Degree Type

Dissertation

Date of Award

2004

Degree Name

Doctor of Philosophy

Department

Veterinary Pathology

Major

Toxicology

First Advisor

Gary D. Osweiler

Second Advisor

Patricia A. Murphy

Abstract

Fumonisin B1 (FB1) is the most prevalent of the fumonisins, mycotoxins produced by fungi of the genus Fusarium that contaminate corn-based foods. Exposure to hazardous levels of this mycotoxin has been associated with a broad variety of animal and human diseases. Relevant examples are leukoencephalomalacia (ELEM) in horses, pulmonary edema and liver damage in swine, and esophageal cancer and neural tube defects (NTD) in humans.;The efficacy of the fumonisin B-glucose (FB-G) reaction in detoxifying fumonisin B (1713) was tested in swine intraperitoneal (IP) and dietary models. The FB-G reaction products are obtained by chemically reacting the primary amine group (NH2) present in FB molecules with reducing sugars such as glucose through the non-enzymatic browning reaction. In the IP model, acute and subacute doses of fumonisin B1 (FB1) were administered IP to test the efficacy of the fumonisin B1-glucose (FB1-G) reaction in detoxifying FB1 in swine.;In the dietary model, pigs were fed diets containing 528 mumol total FB/kg, 528 mumol total FB-G/kg (23% unreacted FB, 122 mumol total FB-G/kg diet) or 0 mumol total FB/kg for 15 d to test the efficacy of the FB-G reaction products in detoxifying FB. The results suggest that dietary FB-glucose products could substantially protect swine in instances of widespread FB grain contamination.;Future research should concentrate on exploring the feasibility of this detoxification strategy in swine operations as well as in human food-processing scenarios. Additional work is also required to determine if FB-glucose products can inhibit the enzyme ceramide synthase in the sphingolipid synthesis pathway, the relationship between this inhibition and the synthesis of cholesterol in the liver, and the efficacy of FB-glucose products in preventing ELEM in horses and NTD in mice. Finally, the variability on the susceptibility of pigs to FB is worth studying. This variability might be the product of genetic polymorphism of the enzyme ceramide synthase or differences in FB absorption among different pigs. (Abstract shortened by UMI.)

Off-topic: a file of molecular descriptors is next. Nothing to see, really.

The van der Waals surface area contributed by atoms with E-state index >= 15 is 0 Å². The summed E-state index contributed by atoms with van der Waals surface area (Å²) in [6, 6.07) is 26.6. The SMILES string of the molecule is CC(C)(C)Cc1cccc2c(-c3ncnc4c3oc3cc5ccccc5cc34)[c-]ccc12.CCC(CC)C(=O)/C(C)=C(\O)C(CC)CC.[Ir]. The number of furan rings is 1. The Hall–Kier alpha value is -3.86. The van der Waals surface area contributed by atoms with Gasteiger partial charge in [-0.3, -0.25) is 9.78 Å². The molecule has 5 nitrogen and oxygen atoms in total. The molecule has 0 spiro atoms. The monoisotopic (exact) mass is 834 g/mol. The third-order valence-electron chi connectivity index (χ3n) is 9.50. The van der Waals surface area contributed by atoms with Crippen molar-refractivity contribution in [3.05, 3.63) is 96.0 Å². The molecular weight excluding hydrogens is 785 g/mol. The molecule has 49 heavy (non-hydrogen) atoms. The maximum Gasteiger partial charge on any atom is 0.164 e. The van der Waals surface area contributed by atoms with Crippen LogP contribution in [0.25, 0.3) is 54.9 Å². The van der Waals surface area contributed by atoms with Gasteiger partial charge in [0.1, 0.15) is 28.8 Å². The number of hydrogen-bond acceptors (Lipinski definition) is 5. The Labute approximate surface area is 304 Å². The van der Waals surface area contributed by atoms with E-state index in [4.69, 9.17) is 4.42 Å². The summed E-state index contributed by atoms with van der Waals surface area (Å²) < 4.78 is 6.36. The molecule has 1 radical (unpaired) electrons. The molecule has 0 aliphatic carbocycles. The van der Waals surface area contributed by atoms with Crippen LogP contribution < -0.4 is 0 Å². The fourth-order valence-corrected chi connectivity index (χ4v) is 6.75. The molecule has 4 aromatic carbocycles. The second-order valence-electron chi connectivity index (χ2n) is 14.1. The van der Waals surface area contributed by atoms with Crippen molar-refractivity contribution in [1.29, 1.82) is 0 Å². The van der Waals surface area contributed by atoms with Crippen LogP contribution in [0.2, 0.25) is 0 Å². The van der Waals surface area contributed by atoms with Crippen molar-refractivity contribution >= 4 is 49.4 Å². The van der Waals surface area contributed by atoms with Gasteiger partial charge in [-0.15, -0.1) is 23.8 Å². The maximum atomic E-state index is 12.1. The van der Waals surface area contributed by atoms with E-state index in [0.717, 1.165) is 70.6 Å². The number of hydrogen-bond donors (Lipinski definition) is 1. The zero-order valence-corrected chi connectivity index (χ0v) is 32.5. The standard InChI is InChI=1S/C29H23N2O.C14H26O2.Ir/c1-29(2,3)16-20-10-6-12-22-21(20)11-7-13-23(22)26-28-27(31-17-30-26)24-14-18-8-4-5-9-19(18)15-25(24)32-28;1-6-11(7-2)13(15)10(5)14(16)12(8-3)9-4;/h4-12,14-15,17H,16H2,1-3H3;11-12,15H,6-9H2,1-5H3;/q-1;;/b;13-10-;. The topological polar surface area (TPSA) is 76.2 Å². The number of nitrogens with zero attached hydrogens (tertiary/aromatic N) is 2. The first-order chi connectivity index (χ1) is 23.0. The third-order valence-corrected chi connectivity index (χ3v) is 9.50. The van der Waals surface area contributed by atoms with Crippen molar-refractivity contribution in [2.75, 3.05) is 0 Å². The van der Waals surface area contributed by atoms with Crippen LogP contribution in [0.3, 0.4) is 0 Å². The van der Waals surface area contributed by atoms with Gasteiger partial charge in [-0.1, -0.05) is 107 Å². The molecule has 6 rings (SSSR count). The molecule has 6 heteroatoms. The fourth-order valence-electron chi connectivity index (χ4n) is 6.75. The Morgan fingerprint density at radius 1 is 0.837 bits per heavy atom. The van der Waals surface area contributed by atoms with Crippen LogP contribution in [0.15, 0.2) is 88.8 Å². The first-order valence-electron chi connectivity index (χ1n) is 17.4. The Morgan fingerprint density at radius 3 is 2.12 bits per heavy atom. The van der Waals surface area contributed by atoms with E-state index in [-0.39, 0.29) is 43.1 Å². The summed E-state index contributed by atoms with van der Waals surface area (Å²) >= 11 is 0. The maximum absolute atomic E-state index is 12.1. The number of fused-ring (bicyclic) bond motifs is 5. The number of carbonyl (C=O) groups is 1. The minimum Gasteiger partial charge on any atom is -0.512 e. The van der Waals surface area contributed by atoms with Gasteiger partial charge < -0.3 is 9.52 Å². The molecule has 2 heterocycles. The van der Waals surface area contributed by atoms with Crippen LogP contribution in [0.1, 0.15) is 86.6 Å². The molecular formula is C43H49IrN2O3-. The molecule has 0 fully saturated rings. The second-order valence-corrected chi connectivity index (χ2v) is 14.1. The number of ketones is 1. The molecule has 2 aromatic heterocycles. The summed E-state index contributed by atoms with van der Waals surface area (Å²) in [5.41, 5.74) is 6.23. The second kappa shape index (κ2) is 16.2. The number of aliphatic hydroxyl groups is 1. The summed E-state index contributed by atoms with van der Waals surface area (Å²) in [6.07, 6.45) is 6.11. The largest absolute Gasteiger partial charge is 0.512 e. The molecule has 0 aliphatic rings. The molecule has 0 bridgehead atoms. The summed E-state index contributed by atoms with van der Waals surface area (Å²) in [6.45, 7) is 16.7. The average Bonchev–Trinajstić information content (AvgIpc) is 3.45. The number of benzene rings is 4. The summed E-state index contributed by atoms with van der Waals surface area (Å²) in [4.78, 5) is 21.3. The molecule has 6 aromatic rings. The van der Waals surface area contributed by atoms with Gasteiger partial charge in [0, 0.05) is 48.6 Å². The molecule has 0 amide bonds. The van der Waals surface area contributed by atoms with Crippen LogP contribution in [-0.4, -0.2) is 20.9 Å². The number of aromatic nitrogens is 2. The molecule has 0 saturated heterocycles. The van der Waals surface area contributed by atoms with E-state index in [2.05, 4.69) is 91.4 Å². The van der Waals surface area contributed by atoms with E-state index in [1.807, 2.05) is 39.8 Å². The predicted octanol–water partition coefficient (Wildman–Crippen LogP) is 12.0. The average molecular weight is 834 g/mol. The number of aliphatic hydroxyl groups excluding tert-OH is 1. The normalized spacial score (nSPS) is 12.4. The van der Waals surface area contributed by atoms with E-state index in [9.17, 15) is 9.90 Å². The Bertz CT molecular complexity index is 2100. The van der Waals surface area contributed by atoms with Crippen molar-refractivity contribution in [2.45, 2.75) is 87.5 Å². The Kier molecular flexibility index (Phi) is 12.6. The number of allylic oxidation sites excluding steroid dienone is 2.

DOI

https://doi.org/10.31274/rtd-180813-2899

Publisher

Digital Repository @ Iowa State University, http://lib.dr.iastate.edu

Copyright Owner

Guillermo Enrique Fernández Surumay

Language

en

Proquest ID

AAI3158332

File Format

application/pdf

File Size

165 pages

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